Last weekend a number of us headed off to the Oregon coast for the FCL annual retreat. This year it was at William H. Tugman state park near Winchester Bay, OR. As true Oregonians, we stayed in yurts and ran our activities outdoors. Although a little chilly (hey, it IS the Oregon coast!), the weather was beautiful and good times were had by all.


The FCL retreat is a student-led professional development opportunity involving a number of grad student and social-centered activities. It’s also an opportunity for us to get to know each other a little better, and enjoy some hang-out time for community-building across the FCL-related programs at OSU.  Over 20 people attended this year, including Dr. Rowe, Dr. John Falk and Dr. Lynn Dierking, as well as partners, dogs and babies, which made for an academic as well as all-round family atmosphere! The annual retreat was started last year at the Oregon Hatchery Research Center in Alsea, OR, and we are hoping it will become a tradition for years to come.


Activities were centered on a variety of topics, and included

  • Team building
  • Grant writing
  • Sensory drawing
  • Principles of interpretation
  • Working with culturally and linguistically diverse populations
  • Irish dancing
  • Night hiking
  • Yoga
  • Health

Plus, a couple of extra fun campfires and lots of eating! A big thank you to everyone who helped organize and/or participated in the retreat. Some the highlights included creating interpretive sculptures with modeling clay, watching everyone try to dance in unison during Irish dancing whilst falling over their own feet, and learning some crazy new things we never knew about each other in Dr. Dierking’s icebreaker game. We also discovered Laia is amazing at cooking chili over a fire, and Dr. Rowe makes a mean burger!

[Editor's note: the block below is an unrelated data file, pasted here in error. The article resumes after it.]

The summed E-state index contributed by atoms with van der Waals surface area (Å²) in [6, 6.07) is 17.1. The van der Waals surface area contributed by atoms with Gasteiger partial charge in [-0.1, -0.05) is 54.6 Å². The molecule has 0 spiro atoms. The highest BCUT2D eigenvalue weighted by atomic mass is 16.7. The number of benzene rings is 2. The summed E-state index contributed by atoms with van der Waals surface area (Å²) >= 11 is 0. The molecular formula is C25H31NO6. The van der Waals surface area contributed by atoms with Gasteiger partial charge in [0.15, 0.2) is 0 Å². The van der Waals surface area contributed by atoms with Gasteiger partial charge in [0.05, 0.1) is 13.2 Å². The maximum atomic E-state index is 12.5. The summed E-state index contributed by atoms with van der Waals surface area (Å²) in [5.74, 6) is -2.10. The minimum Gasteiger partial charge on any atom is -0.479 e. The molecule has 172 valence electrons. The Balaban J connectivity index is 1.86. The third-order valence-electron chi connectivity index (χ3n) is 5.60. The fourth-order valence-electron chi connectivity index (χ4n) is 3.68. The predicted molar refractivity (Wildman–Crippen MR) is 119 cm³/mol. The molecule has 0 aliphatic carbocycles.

Check out our photos here. You will also find them on our facebook page.



Our Sea Grant educators’ retreat took place Tuesday. Thanks largely to Shawn and Laura’s planning and facilitation, we made some real progress in setting individual and collective trajectories for the education program.

Among our many agenda items were the construction of a staffing plan draft and—this was interesting—a small-group assignment to define “free-choice learning.” We found that our groups’ definitions generally agreed, even where they became fuzzy around the intricacies of motivation.

The staffing plan was a major outcome for the day. Currently, each of the folks on the floor of the Visitor Center or in the classrooms follows one of several chains of command. Even so, we’ve managed and communicated very well. This was evidenced by the fact that just about everyone at the retreat was already on a first-name, comfortable-talking-about-anything basis with everyone else.

Once the proposed plan is ironed out, we should have a more streamlined organizational structure and better coverage in some areas. Drafting the plan took surprisingly little time, as the needs of each team member and department were fairly well understood and complementary.

On a different topic, some of you are undoubtedly aware that Ursula began expelling eggs recently. These are infertile, and she seems to know it. She has not been laying them in ropes or grooming them as an expectant mother would, but rather attaching them in small clusters to the tank walls.

The husbandry team is currently making plans for Ursula’s release and the acquisition of another octopus. At this point, it’s uncertain exactly how much time Ursula has—a factor in when, where and how she can safely be released. In the meantime, Bill has been offering her live, local food to get her back in the habit of hunting.

We’ll all miss Ursula when she leaves, but we know that’s part of a human—or at least vertebrate—narrative. As always, we have to acknowledge her needs and to recognize that her perceptions and emotions do not mirror our own. With the onset of reproductive maturity, we must accept that her current needs can only be met by the sea that bore her.